5. Constant physical contact – actually, any physical contact, especially between adult males – is regarded with extreme discomfort and alarm, including handshaking and backslapping. (White politicians are not real popular on the rez, apparently.) And as in many cultures, “prolonged eye contact, especially at close quarters, is typically interpreted as an act of aggression, a display of challenge and defiance.” Anecdotal observation suggests to me that this taboo, like the previous two, is in fact observed to some extent among sub-groups of Anglo-Americans as well. Appalachian whites, for example, are similar to Apaches in valuing personal privacy and individual autonomy above all else; preferring understatement to loud acclamations; and engaging in frequent joking among male friends as a substitute for, or sublimation of, aggression. Though handshakes are not avoided, I have often observed avoidance of formal introductions and especially of eye contact. Probably many rural folks would feel much the same way about people from suburban or urban backgrounds as the Western Apache do toward stereo-typed Anglos in general: that they (we) are “entirely too probing with their eyes and hands . . . indicative of a weakly developed capacity for self-restraint and an insolent disregard for the physical integrity of others. As one of my informants put it,” Basso concludes, “‘Whitemen touch each other like they were dogs.'” Arf!

6. What we may consider essential components of hospitality are frequently interpreted by the Apache as arrogant and offensive. This includes insistent invitations to “Come on in!” and “Have a seat!” Basso says, “If a visitor to an Apache home wants to enter it and sit down, he will quietly ask permission, wait until it is given, and then find an unoccupied space within. If not, he will state his business at the door, conduct it there or at a short distance away, and depart after a requisite exchange of pleasantries.” We have often observed this kind of circumspection among our rural Appalachian neighbors, as well. In this regard, I might add, the local importance of front porch sitting is more easily understood. The porch is an extension of the doorway, a neutral space between private and public realms where informal greetings, news and gossip may be exchanged and where folks can come and go, sit or stand as they please, without formal invitation. “To insist that the visitor come inside, to command him, is to overrule his right to do as he pleases,” Basso says.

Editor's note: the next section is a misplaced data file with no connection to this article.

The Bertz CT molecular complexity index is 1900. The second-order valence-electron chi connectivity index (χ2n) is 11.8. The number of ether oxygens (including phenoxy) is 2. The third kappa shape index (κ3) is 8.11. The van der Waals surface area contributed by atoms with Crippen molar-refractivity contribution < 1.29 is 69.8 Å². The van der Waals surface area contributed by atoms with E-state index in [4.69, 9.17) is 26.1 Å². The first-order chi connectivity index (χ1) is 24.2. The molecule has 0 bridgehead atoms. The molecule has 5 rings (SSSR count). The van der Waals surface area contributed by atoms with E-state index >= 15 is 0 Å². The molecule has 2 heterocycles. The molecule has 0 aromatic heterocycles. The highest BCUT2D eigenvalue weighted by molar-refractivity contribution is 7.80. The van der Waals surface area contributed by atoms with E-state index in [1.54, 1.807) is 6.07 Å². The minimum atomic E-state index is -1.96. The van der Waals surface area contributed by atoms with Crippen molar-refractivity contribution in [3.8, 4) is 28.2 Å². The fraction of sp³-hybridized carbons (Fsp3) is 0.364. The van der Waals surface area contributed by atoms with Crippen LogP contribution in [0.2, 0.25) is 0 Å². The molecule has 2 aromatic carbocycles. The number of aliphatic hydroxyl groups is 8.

7. In general, Apache find the way in which Anglos suggest that others do things extremely bossy. Indirection is preferred. For example, instead of suggesting that someone ought to wear a coat if they go hunting, an Apache would say something more innocuous like, “There sure are a lot of mosquitoes around.” Again, the culture of rural whites in Central Pennsylvania exhibits a milder form of the same reserve. The cardinal sin – judging from the number of times one is joked about it – is “getting a swelled head,” thinking one is better than anyone else. At a job site, workers will typically take much longer to perform a task than impatient managerial types deem necessary or efficient – hence the widespread perception of PennDOT workers, for instance, as ass-scratchers and shovel-leaners. On closer inspection, however, the reason for these delays quickly becomes obvious: everyone must be consulted before every major decision. The boss must be very careful to at least go through the motions of consulting the other workers, lest he be perceived as arrogant and obnoxious and lose the respect of his men. This kind of work-place democracy among the laboring classes in Anglo-Saxon society probably goes back a thousand years or more.

8. Another behavior regarded by many Anglos as an expression of courtesy is also seen as discourteous by Apaches: urgently inquiring of a guest what s/he wants or needs in the way of food, drink, etc. Apaches don’t like any questioning that appears to require an immediate response. This deprives others of their right to think things over before speaking. “Apaches agree that Anglo-Americans are inclined to ask too many questions and to repeat the same question (or minor variants of it) too many times. This gives them the appearance of being in a state of extreme hurry and aggravated agitation, which, besides being distinctly unattractive, sometimes causes them to lose sight of what Apaches take to be an obvious and important truth: carefully considered replies to questions are invariably more reliable (because less likely to be retracted or modified) than replies that have been rushed.”

9. The propensity of Anglos to speculate about misfortune and adversity – especially sickness and death – is highly alarming. Talking about trouble is held to contribute to the likelihood of its occurrence; hence, Apaches have the impression that we are “eager to experience hardship and disaster.” This may not be as absurd as it sounds. In the sickroom, such discussion should indeed be nearly taboo, in my opinion. A trusted doctor who pronounces that a patient has so many months to live – unless specifically pressed for such information by the patient himself – should be stripped of her office for violation of the Hippocratic directive, “First, do no harm.” (In Japan, by contrast, doctors will go to extreme lengths to avoid suggesting that patients might be on the way out.) On the other hand, I have the impression that speaking of one’s own death or other personal disasters in a joking fashion – gallows humor – is one very effective way to challenge their power over the imagination – and hence, possibly, to ward them off.